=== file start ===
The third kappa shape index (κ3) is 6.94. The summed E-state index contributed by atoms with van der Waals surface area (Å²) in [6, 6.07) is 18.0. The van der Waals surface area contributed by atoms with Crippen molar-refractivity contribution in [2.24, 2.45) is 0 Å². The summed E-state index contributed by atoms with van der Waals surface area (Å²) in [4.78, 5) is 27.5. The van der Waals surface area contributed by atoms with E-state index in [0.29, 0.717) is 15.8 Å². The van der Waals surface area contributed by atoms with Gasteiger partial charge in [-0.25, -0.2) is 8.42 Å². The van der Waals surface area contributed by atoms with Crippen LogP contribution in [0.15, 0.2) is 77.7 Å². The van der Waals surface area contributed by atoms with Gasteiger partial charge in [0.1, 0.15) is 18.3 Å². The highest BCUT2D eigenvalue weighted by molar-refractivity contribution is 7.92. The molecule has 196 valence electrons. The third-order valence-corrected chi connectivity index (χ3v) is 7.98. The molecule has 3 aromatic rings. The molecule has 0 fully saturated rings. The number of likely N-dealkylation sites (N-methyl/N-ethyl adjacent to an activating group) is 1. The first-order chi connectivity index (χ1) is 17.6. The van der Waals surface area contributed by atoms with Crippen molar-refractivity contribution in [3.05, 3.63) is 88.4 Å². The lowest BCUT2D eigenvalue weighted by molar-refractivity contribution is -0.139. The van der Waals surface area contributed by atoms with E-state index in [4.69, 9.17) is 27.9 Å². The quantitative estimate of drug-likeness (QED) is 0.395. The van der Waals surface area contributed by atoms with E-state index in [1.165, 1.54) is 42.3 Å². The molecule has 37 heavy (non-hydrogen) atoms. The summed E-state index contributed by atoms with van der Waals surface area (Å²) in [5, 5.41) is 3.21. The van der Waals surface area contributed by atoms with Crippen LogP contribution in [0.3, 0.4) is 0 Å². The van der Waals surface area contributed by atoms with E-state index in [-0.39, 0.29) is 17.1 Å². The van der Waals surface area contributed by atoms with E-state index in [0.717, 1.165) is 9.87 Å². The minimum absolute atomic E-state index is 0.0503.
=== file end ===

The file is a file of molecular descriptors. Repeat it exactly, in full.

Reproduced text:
The third kappa shape index (κ3) is 6.94. The summed E-state index contributed by atoms with van der Waals surface area (Å²) in [6, 6.07) is 18.0. The van der Waals surface area contributed by atoms with Crippen molar-refractivity contribution in [2.24, 2.45) is 0 Å². The summed E-state index contributed by atoms with van der Waals surface area (Å²) in [4.78, 5) is 27.5. The van der Waals surface area contributed by atoms with E-state index in [0.29, 0.717) is 15.8 Å². The van der Waals surface area contributed by atoms with Gasteiger partial charge in [-0.25, -0.2) is 8.42 Å². The van der Waals surface area contributed by atoms with Crippen LogP contribution in [0.15, 0.2) is 77.7 Å². The van der Waals surface area contributed by atoms with Gasteiger partial charge in [0.1, 0.15) is 18.3 Å². The highest BCUT2D eigenvalue weighted by molar-refractivity contribution is 7.92. The molecule has 196 valence electrons. The third-order valence-corrected chi connectivity index (χ3v) is 7.98. The molecule has 3 aromatic rings. The molecule has 0 fully saturated rings. The number of likely N-dealkylation sites (N-methyl/N-ethyl adjacent to an activating group) is 1. The first-order chi connectivity index (χ1) is 17.6. The van der Waals surface area contributed by atoms with Crippen molar-refractivity contribution in [3.05, 3.63) is 88.4 Å². The lowest BCUT2D eigenvalue weighted by molar-refractivity contribution is -0.139. The van der Waals surface area contributed by atoms with E-state index in [4.69, 9.17) is 27.9 Å². The quantitative estimate of drug-likeness (QED) is 0.395. The van der Waals surface area contributed by atoms with E-state index in [1.165, 1.54) is 42.3 Å². The molecule has 37 heavy (non-hydrogen) atoms. The summed E-state index contributed by atoms with van der Waals surface area (Å²) in [5, 5.41) is 3.21. The van der Waals surface area contributed by atoms with Crippen LogP contribution in [0.3, 0.4) is 0 Å². The van der Waals surface area contributed by atoms with E-state index in [-0.39, 0.29) is 17.1 Å². The van der Waals surface area contributed by atoms with E-state index in [0.717, 1.165) is 9.87 Å². The minimum absolute atomic E-state index is 0.0503.